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Everyday Habits That Can Cause Serious Damage to Your Body

Be healthier with this essential advice.

Everyday life isn't the easiest these days. Our bodies need every advantage we can give them to stay healthy. And that starts by avoiding some common habits that can undermine their optimal function—some we engage in without realizing it. These are some everyday habits that can cause lasting damage to your body. Read on to find out more—and to ensure your health and the health of others, don't miss these Sure Signs You've Already Had COVID.


Not Being Vaccinated

Man gesturing stop to nurse offering syringe with vaccine.

One of the best things you can do for your health is to get vaccinated against COVID. Not only could it save your life—experts say the vast majority of people who are hospitalized or die of COVID are unvaccinated—it reduces your risk of developing "long COVID," a chronic syndrome of debilitating symptoms that as of now has no effective treatment or cure.

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Not Sleeping Properly

young woman sitting up in bed unable to fall asleep
Shutterstock / ae ssp

When we sleep, major body systems repair themselves. When you're not getting adequate rest, your heart, brain and immune system aren't getting adequate maintenance. A growing body of research has linked poor-quality sleep to a range of serious illnesses, including cancer, heart disease, and dementia. Experts such as the National Sleep Foundation recommend that adults get seven to nine hours of quality sleep every night.

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Stressing Out

Man stressed while working on laptop

Chronically being stressed out causes the brain to produce more of the stress hormone cortisol, which has a number of negative physical effects, including a weakened immune system. People who experience chronic stress are more prone to the common cold and viral infections like the flu. Excess cortisol also tells the body to store excess belly fat, which raises the risk of cancer and heart disease.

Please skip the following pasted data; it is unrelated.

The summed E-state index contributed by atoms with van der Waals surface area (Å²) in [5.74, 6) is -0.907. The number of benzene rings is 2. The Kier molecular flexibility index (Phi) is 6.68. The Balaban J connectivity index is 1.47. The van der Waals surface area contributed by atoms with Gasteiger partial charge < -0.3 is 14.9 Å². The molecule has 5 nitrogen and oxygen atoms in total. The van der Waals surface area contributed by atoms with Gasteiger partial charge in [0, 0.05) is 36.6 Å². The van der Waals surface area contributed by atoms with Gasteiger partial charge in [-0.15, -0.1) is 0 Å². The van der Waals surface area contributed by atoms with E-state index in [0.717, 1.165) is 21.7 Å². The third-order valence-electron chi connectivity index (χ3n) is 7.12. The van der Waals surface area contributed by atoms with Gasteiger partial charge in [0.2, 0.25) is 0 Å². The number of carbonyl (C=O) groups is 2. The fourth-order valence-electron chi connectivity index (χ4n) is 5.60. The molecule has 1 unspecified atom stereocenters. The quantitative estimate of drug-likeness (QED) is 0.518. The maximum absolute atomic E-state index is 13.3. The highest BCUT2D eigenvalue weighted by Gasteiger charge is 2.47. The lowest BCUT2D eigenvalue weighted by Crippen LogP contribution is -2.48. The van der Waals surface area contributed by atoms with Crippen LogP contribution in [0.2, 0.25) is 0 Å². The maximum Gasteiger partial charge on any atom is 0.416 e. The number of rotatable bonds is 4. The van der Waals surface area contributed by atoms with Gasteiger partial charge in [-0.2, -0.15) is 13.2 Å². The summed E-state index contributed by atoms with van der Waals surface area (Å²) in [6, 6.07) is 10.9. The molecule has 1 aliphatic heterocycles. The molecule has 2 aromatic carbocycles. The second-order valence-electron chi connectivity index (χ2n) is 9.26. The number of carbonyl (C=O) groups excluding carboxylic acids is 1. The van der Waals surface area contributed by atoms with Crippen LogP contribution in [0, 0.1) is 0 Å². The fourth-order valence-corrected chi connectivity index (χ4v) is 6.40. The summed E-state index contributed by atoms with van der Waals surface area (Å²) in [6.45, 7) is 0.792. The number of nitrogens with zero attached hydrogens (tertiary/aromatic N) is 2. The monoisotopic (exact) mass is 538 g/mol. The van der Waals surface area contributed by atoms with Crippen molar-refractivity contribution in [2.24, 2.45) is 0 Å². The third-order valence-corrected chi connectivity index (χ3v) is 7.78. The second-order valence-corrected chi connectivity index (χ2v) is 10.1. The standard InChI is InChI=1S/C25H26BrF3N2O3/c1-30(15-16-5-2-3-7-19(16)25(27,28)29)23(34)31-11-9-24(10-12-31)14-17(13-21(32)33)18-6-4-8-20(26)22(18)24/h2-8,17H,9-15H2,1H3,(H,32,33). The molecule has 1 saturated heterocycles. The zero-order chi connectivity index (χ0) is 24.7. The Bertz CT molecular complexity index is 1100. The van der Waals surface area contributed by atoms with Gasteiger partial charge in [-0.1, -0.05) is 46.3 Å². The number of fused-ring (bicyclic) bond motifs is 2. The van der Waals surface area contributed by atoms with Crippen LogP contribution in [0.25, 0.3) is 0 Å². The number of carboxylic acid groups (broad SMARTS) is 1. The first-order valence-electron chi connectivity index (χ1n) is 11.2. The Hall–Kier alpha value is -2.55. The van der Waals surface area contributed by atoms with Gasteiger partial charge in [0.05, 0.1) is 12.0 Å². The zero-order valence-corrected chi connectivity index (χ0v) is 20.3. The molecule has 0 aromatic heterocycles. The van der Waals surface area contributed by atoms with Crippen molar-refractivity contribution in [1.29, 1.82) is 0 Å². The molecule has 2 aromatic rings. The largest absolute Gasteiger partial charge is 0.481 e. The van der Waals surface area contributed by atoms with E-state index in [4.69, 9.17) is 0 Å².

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Drinking Too Much Alcohol

drinking wine at home

Drinking too much increases your risk of heart disease, respiratory infections, sepsis, and at least seven types of cancer. To avoid that, drink moderately—meaning no more than two drinks a day for men and one for women—or abstain.

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Being Lonely

Sad blond woman watching through a window with a serious expression resting her chin on her hands as she leans on a wooden railing

COVID has dominated the headlines for the last 18 months, but scientists say we're dealing with a simultaneous "silent epidemic:" Loneliness. Feeling lonely seems to induce a stress response that causes inflammation in the body, potentially impairing the heart, immune system and brain. Studies have found that people who report feeling lonely have a higher risk of cancer, and face a worse prognosis. And to get through this pandemic at your healthiest, don't miss these 35 Places You're Most Likely to Catch COVID.

Michael Martin
Michael Martin is a New York City-based writer and editor whose health and lifestyle content has also been published on Beachbody and Openfit. A contributing writer for Eat This, Not That!, he has also been published in New York, Architectural Digest, Interview, and many others. Read more about Michael
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